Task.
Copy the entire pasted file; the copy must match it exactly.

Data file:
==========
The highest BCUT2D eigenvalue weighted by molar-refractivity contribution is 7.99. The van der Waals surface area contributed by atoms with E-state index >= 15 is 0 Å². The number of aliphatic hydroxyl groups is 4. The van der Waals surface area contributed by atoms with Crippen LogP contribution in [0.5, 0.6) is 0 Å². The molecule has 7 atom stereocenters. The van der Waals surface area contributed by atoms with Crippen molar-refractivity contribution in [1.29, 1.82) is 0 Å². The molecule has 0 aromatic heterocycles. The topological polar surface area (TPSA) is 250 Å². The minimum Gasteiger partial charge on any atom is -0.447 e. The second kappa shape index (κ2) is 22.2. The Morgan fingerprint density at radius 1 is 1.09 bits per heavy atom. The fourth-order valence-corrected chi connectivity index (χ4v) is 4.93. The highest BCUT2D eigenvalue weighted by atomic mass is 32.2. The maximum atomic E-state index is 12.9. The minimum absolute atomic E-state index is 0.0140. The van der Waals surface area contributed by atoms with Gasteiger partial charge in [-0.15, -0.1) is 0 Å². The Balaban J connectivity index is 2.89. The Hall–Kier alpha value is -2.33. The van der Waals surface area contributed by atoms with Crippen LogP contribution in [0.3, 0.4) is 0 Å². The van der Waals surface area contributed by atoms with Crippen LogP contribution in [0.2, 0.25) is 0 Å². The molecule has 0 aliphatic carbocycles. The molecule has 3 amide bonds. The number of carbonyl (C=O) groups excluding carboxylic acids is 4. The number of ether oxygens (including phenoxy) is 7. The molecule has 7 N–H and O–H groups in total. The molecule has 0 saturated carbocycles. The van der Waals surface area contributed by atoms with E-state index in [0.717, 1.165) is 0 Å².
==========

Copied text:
The highest BCUT2D eigenvalue weighted by molar-refractivity contribution is 7.99. The van der Waals surface area contributed by atoms with E-state index >= 15 is 0 Å². The number of aliphatic hydroxyl groups is 4. The van der Waals surface area contributed by atoms with Crippen LogP contribution in [0.5, 0.6) is 0 Å². The molecule has 7 atom stereocenters. The van der Waals surface area contributed by atoms with Crippen molar-refractivity contribution in [1.29, 1.82) is 0 Å². The molecule has 0 aromatic heterocycles. The topological polar surface area (TPSA) is 250 Å². The minimum Gasteiger partial charge on any atom is -0.447 e. The second kappa shape index (κ2) is 22.2. The Morgan fingerprint density at radius 1 is 1.09 bits per heavy atom. The fourth-order valence-corrected chi connectivity index (χ4v) is 4.93. The highest BCUT2D eigenvalue weighted by atomic mass is 32.2. The maximum atomic E-state index is 12.9. The minimum absolute atomic E-state index is 0.0140. The van der Waals surface area contributed by atoms with Gasteiger partial charge in [-0.15, -0.1) is 0 Å². The Balaban J connectivity index is 2.89. The Hall–Kier alpha value is -2.33. The van der Waals surface area contributed by atoms with Crippen LogP contribution in [0.3, 0.4) is 0 Å². The van der Waals surface area contributed by atoms with Crippen LogP contribution in [0.2, 0.25) is 0 Å². The molecule has 0 aliphatic carbocycles. The molecule has 3 amide bonds. The number of carbonyl (C=O) groups excluding carboxylic acids is 4. The number of ether oxygens (including phenoxy) is 7. The molecule has 7 N–H and O–H groups in total. The molecule has 0 saturated carbocycles. The van der Waals surface area contributed by atoms with E-state index in [0.717, 1.165) is 0 Å².